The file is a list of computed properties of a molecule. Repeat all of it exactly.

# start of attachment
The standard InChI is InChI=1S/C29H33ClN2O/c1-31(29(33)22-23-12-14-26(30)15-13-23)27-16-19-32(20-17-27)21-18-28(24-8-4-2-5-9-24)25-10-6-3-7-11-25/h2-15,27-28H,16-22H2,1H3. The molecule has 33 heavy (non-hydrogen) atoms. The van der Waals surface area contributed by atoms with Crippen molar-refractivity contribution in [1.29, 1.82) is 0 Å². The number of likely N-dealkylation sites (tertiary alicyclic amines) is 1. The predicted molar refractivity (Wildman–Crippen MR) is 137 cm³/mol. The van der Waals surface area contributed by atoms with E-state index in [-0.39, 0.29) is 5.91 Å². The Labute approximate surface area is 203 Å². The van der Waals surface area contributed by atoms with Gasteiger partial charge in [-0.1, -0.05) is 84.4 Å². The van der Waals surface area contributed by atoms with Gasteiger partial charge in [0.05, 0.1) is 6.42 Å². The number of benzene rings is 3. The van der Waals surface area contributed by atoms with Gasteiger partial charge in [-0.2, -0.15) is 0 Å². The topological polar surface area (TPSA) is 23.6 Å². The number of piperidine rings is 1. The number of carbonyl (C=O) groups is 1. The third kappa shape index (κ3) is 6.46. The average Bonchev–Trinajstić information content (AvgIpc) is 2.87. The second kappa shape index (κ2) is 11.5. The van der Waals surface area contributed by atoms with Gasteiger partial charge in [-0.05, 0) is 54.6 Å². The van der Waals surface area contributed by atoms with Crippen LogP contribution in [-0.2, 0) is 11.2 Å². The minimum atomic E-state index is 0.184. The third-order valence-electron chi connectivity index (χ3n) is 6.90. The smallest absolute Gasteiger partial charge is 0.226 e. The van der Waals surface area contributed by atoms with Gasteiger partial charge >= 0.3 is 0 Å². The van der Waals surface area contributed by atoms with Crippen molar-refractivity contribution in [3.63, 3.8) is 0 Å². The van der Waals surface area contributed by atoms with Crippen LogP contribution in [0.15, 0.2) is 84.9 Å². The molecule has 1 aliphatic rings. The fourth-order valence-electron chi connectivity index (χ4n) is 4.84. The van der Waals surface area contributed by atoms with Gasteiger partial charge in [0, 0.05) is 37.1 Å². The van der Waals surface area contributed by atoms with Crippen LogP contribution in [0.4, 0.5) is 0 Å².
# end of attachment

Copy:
The standard InChI is InChI=1S/C29H33ClN2O/c1-31(29(33)22-23-12-14-26(30)15-13-23)27-16-19-32(20-17-27)21-18-28(24-8-4-2-5-9-24)25-10-6-3-7-11-25/h2-15,27-28H,16-22H2,1H3. The molecule has 33 heavy (non-hydrogen) atoms. The van der Waals surface area contributed by atoms with Crippen molar-refractivity contribution in [1.29, 1.82) is 0 Å². The number of likely N-dealkylation sites (tertiary alicyclic amines) is 1. The predicted molar refractivity (Wildman–Crippen MR) is 137 cm³/mol. The van der Waals surface area contributed by atoms with E-state index in [-0.39, 0.29) is 5.91 Å². The Labute approximate surface area is 203 Å². The van der Waals surface area contributed by atoms with Gasteiger partial charge in [-0.1, -0.05) is 84.4 Å². The van der Waals surface area contributed by atoms with Gasteiger partial charge in [0.05, 0.1) is 6.42 Å². The number of benzene rings is 3. The van der Waals surface area contributed by atoms with Gasteiger partial charge in [-0.2, -0.15) is 0 Å². The topological polar surface area (TPSA) is 23.6 Å². The number of piperidine rings is 1. The number of carbonyl (C=O) groups is 1. The third kappa shape index (κ3) is 6.46. The average Bonchev–Trinajstić information content (AvgIpc) is 2.87. The second kappa shape index (κ2) is 11.5. The van der Waals surface area contributed by atoms with Gasteiger partial charge in [-0.05, 0) is 54.6 Å². The van der Waals surface area contributed by atoms with Crippen LogP contribution in [-0.2, 0) is 11.2 Å². The minimum atomic E-state index is 0.184. The third-order valence-electron chi connectivity index (χ3n) is 6.90. The smallest absolute Gasteiger partial charge is 0.226 e. The van der Waals surface area contributed by atoms with Gasteiger partial charge >= 0.3 is 0 Å². The van der Waals surface area contributed by atoms with Crippen molar-refractivity contribution in [3.63, 3.8) is 0 Å². The van der Waals surface area contributed by atoms with Crippen LogP contribution in [0.15, 0.2) is 84.9 Å². The molecule has 1 aliphatic rings. The fourth-order valence-electron chi connectivity index (χ4n) is 4.84. The van der Waals surface area contributed by atoms with Gasteiger partial charge in [0, 0.05) is 37.1 Å². The van der Waals surface area contributed by atoms with Crippen LogP contribution in [0.4, 0.5) is 0 Å².